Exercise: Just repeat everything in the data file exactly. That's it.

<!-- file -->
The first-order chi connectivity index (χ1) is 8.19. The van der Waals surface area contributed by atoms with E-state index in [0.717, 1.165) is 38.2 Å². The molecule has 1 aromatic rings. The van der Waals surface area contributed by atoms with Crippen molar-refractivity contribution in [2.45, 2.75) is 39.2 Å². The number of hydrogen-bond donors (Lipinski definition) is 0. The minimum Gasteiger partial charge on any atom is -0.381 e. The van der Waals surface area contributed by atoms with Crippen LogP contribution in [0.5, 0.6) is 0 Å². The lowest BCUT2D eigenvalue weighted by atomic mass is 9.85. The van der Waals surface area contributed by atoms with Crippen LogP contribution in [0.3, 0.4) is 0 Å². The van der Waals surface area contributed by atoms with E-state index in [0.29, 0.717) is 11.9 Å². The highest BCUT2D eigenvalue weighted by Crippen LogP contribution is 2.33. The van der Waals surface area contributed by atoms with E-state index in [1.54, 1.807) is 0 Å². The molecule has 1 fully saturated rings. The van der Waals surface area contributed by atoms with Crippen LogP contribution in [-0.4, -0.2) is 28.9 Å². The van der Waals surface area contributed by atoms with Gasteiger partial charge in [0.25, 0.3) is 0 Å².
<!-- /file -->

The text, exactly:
The first-order chi connectivity index (χ1) is 8.19. The van der Waals surface area contributed by atoms with E-state index in [0.717, 1.165) is 38.2 Å². The molecule has 1 aromatic rings. The van der Waals surface area contributed by atoms with Crippen molar-refractivity contribution in [2.45, 2.75) is 39.2 Å². The number of hydrogen-bond donors (Lipinski definition) is 0. The minimum Gasteiger partial charge on any atom is -0.381 e. The van der Waals surface area contributed by atoms with Crippen LogP contribution in [0.5, 0.6) is 0 Å². The lowest BCUT2D eigenvalue weighted by atomic mass is 9.85. The van der Waals surface area contributed by atoms with Crippen LogP contribution in [0.3, 0.4) is 0 Å². The van der Waals surface area contributed by atoms with E-state index in [0.29, 0.717) is 11.9 Å². The highest BCUT2D eigenvalue weighted by Crippen LogP contribution is 2.33. The van der Waals surface area contributed by atoms with E-state index in [1.54, 1.807) is 0 Å². The molecule has 1 fully saturated rings. The van der Waals surface area contributed by atoms with Crippen LogP contribution in [-0.4, -0.2) is 28.9 Å². The van der Waals surface area contributed by atoms with Gasteiger partial charge in [0.25, 0.3) is 0 Å².